While budget deficits are nothing new for the U.S., the size of this year’s deficit looks to hit a new record, according to the Congressional Budget Office (CBO), a nonpartisan budget agency. New budget estimates predict the government’s deficit will reach almost $1.5 trillion in 2011, surpassing the last record of $1.4 trillion set in 2009.
Government spending has been skyrocketing at a time when revenues have cratered. The latest figures reflect an outsized bill for significant outlays as part of government bailouts and stimulus spending.
The revenue side of the ledger is still quite daunting. As a share of the economy, tax revenues in 2011 are projected to reach their lowest levels since 1950. The CBO projects tax revenues lower than in 2009. Even with projected increases for 2011, revenues will not keep pace with the growth in spending.
With the exception of a brief five year period in the late 1990s, the U.S. ledger has been in a deficit mode for more than 40 years. Today’s sobering numbers mean that the government is borrowing 40 cents for every dollar it spends.
Coming just one day after the President’s State of the Union address, these new figures put a heightened level of urgency to a debate that is growing in Congress over spending. Looming large on the legislative calendar for this session is a bill to raise the $14.3 trillion cap on the deficit set by law. In a politically divided Congress, there is significant disagreement on where any spending cuts should be made and how much. A new government funding bill that comes up for a vote in February will be a flashpoint for this debate.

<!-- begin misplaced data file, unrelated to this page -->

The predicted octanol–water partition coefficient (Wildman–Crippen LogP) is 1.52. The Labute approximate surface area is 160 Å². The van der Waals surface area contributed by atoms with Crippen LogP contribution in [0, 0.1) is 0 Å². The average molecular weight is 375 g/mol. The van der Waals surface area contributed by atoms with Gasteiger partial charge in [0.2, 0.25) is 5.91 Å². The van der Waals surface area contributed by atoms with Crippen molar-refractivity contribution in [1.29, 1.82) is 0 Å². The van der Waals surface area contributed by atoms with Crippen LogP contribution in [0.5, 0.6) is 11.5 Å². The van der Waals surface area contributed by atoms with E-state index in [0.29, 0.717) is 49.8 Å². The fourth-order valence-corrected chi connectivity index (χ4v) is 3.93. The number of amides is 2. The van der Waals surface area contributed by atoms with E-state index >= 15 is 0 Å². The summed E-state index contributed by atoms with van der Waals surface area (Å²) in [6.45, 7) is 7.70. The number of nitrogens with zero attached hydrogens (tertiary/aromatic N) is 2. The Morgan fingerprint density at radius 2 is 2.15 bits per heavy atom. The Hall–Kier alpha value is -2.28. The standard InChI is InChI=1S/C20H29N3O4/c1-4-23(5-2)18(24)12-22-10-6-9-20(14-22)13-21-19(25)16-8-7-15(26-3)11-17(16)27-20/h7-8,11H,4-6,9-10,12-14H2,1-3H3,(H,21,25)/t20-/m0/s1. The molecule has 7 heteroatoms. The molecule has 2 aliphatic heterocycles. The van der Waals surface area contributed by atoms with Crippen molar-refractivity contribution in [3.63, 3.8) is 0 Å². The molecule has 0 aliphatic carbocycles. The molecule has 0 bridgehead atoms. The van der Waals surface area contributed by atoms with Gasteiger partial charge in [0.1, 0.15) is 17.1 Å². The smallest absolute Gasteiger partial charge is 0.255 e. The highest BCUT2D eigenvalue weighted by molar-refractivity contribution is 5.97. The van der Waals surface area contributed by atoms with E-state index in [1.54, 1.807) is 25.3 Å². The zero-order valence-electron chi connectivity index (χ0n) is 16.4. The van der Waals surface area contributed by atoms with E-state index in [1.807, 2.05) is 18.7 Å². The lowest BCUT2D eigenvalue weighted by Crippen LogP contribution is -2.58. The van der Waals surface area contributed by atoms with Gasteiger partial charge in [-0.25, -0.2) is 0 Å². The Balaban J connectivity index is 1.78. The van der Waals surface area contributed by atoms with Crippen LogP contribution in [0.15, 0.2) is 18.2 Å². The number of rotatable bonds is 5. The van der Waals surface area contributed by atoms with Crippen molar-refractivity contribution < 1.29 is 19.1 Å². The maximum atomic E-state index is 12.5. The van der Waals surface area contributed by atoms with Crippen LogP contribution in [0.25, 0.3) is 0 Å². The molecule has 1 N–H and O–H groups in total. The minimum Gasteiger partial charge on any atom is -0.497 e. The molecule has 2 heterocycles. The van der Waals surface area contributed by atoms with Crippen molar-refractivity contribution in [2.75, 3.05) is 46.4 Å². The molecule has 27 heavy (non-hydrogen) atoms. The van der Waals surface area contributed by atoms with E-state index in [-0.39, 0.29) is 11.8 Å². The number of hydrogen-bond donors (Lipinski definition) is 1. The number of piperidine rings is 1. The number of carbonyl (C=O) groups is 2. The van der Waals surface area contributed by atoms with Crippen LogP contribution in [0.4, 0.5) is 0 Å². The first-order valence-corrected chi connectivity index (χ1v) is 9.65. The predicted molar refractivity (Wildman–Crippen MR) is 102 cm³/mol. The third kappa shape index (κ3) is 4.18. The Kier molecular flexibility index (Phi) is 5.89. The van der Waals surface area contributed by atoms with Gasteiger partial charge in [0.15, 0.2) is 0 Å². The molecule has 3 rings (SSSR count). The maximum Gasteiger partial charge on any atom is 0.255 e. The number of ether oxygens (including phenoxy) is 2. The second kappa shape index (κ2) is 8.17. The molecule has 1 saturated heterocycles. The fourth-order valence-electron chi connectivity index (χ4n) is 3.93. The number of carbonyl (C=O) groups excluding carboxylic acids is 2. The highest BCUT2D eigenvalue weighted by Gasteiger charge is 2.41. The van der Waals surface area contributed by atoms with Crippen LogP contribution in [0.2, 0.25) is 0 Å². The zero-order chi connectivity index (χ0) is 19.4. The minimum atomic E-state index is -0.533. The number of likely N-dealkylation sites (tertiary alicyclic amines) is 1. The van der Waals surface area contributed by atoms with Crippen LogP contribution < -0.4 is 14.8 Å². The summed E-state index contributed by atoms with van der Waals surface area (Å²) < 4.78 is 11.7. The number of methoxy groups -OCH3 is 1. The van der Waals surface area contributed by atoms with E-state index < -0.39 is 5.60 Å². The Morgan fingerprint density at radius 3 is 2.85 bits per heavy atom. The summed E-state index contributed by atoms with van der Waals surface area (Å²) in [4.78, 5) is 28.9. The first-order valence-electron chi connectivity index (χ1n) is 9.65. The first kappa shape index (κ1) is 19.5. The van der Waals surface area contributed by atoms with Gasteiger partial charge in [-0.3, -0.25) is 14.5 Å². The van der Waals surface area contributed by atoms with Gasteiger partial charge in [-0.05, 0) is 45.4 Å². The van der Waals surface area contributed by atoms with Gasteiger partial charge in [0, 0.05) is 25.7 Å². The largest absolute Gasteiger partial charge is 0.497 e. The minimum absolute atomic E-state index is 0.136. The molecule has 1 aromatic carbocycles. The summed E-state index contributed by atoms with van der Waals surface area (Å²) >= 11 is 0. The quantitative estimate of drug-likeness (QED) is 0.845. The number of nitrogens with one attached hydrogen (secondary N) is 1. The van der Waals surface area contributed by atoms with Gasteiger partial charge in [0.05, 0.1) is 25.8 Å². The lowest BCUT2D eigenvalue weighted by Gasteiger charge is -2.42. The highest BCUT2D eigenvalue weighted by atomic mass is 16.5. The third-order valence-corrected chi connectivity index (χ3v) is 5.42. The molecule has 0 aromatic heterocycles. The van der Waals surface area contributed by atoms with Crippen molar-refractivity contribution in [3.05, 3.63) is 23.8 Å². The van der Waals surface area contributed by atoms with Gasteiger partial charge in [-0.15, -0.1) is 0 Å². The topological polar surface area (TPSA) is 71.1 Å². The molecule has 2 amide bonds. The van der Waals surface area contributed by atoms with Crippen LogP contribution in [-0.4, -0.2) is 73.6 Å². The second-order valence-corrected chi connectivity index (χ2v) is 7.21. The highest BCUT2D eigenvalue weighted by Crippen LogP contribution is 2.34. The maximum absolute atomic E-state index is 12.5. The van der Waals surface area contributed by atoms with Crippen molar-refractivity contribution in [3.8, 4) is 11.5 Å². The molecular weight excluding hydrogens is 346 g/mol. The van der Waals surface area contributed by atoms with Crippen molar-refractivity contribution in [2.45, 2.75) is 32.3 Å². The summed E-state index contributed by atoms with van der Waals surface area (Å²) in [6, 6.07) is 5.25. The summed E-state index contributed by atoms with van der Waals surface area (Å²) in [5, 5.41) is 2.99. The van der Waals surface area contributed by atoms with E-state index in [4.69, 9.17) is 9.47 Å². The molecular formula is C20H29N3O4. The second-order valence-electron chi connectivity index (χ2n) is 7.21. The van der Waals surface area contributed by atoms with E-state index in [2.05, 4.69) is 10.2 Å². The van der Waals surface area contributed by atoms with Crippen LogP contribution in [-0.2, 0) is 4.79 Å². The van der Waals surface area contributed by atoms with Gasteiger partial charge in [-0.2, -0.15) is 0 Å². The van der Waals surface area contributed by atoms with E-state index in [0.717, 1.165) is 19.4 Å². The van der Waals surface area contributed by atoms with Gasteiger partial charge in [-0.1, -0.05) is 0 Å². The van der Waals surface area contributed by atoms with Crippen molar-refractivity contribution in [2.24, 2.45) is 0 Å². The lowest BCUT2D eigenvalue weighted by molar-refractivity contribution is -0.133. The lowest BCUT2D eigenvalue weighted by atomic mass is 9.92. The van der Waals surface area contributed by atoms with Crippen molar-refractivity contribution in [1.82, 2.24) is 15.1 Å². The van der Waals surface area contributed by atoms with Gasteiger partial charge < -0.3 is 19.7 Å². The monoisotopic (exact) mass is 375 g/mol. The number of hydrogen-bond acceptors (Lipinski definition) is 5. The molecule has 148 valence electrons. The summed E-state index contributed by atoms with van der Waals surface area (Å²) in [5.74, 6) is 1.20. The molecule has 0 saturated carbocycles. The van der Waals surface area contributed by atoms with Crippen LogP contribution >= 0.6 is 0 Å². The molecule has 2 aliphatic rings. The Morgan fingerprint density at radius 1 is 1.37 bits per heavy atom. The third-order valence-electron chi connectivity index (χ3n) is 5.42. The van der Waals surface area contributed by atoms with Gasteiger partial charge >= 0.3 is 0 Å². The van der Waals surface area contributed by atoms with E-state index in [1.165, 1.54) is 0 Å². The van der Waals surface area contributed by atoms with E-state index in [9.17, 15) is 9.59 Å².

The CBO analysis predicts the economy will grow by 3.1 percent this year, but that joblessness will remain above 9 percent. Some states such as California don’t expect to see unemployment fall below 10% in 2011. The CBO estimates a nationwide unemployment rate of 8.2 percent on Election Day in 2012.
“The fiscal challenge confronting us is enormous. To solve this problem, it will require real compromise and a great deal of political will,” said Budget Committee Chairman Kent Conrad, D-N.D. “We need to have both sides, Democrats and Republicans, willing to move off their fixed positions and find common ground.”
If these negotiations are able to corral spending and raise revenues, the CBO predicts that the deficit could fall to $551 billion by 2015, down to a sustainable 3 percent of the size of the economy. But under its rules, the CBO assumes that recently extended cuts in taxes on income, investment and people inheriting large estates will expire in two years. If those tax cuts, and numerous others, are extended, the deficit for that year would be almost three times as large.
The debt held by the public could keep rising, reaching 77 percent of GDP in 2021 if current spending and tax policies are unchanged, the CBO said. Analysts say the United States should strive for a more sustainable 60 percent public debt to GDP ratio.
“As disturbing as those near-term deficits are, the long-term outlook is even worse,” said Conrad. “It is the deteriorating, long-term outlook that is the biggest threat to the country’s economic security,” he added.
Scott Carter is Chief Executive Officer of Goldline International, Inc. and host of The American Advisor talk radio show.
(Sources: “CBO Sees Record Budget Gap At Nearly $1.5 Trillion,” NPR.org, January 26, 2011; “Budget deficit to hit $1.48 trillion,” Reuters, January 26, 2011)